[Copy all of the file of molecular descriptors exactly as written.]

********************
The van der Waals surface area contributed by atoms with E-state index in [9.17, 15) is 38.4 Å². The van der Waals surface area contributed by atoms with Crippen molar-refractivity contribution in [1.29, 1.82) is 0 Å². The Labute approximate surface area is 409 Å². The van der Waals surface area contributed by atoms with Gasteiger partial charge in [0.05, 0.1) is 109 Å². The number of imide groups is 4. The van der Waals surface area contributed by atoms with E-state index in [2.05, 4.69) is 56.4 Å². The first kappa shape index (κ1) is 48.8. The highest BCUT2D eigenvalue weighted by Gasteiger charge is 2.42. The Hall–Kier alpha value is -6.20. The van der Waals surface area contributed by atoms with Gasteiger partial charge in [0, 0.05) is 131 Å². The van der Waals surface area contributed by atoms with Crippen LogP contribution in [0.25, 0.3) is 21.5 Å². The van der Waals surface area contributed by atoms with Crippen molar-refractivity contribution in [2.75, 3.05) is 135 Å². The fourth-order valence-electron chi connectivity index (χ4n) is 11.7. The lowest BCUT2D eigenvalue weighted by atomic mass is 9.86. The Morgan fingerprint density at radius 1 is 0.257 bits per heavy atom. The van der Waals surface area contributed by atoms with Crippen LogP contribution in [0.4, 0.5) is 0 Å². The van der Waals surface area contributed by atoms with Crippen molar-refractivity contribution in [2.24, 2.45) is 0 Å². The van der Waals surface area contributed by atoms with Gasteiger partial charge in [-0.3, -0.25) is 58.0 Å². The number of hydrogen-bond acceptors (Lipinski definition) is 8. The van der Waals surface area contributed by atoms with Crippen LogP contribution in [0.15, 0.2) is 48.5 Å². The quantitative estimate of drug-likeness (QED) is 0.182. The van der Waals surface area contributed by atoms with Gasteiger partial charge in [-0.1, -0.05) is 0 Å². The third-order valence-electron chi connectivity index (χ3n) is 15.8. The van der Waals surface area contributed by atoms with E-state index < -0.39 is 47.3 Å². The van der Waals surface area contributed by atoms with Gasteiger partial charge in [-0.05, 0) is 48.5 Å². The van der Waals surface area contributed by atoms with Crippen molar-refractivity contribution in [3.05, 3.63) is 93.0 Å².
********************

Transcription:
The van der Waals surface area contributed by atoms with E-state index in [9.17, 15) is 38.4 Å². The van der Waals surface area contributed by atoms with Crippen molar-refractivity contribution in [1.29, 1.82) is 0 Å². The Labute approximate surface area is 409 Å². The van der Waals surface area contributed by atoms with Gasteiger partial charge in [0.05, 0.1) is 109 Å². The number of imide groups is 4. The van der Waals surface area contributed by atoms with E-state index in [2.05, 4.69) is 56.4 Å². The first kappa shape index (κ1) is 48.8. The highest BCUT2D eigenvalue weighted by Gasteiger charge is 2.42. The Hall–Kier alpha value is -6.20. The van der Waals surface area contributed by atoms with Gasteiger partial charge in [0, 0.05) is 131 Å². The van der Waals surface area contributed by atoms with Crippen LogP contribution in [0.25, 0.3) is 21.5 Å². The van der Waals surface area contributed by atoms with Crippen molar-refractivity contribution in [2.75, 3.05) is 135 Å². The fourth-order valence-electron chi connectivity index (χ4n) is 11.7. The lowest BCUT2D eigenvalue weighted by atomic mass is 9.86. The Morgan fingerprint density at radius 1 is 0.257 bits per heavy atom. The van der Waals surface area contributed by atoms with Crippen LogP contribution in [0.4, 0.5) is 0 Å². The van der Waals surface area contributed by atoms with Crippen molar-refractivity contribution in [2.24, 2.45) is 0 Å². The van der Waals surface area contributed by atoms with Gasteiger partial charge in [-0.3, -0.25) is 58.0 Å². The number of hydrogen-bond acceptors (Lipinski definition) is 8. The van der Waals surface area contributed by atoms with Crippen LogP contribution in [0.15, 0.2) is 48.5 Å². The quantitative estimate of drug-likeness (QED) is 0.182. The van der Waals surface area contributed by atoms with Gasteiger partial charge in [-0.1, -0.05) is 0 Å². The third-order valence-electron chi connectivity index (χ3n) is 15.8. The van der Waals surface area contributed by atoms with E-state index < -0.39 is 47.3 Å². The van der Waals surface area contributed by atoms with Gasteiger partial charge in [-0.05, 0) is 48.5 Å². The van der Waals surface area contributed by atoms with Crippen molar-refractivity contribution in [3.05, 3.63) is 93.0 Å².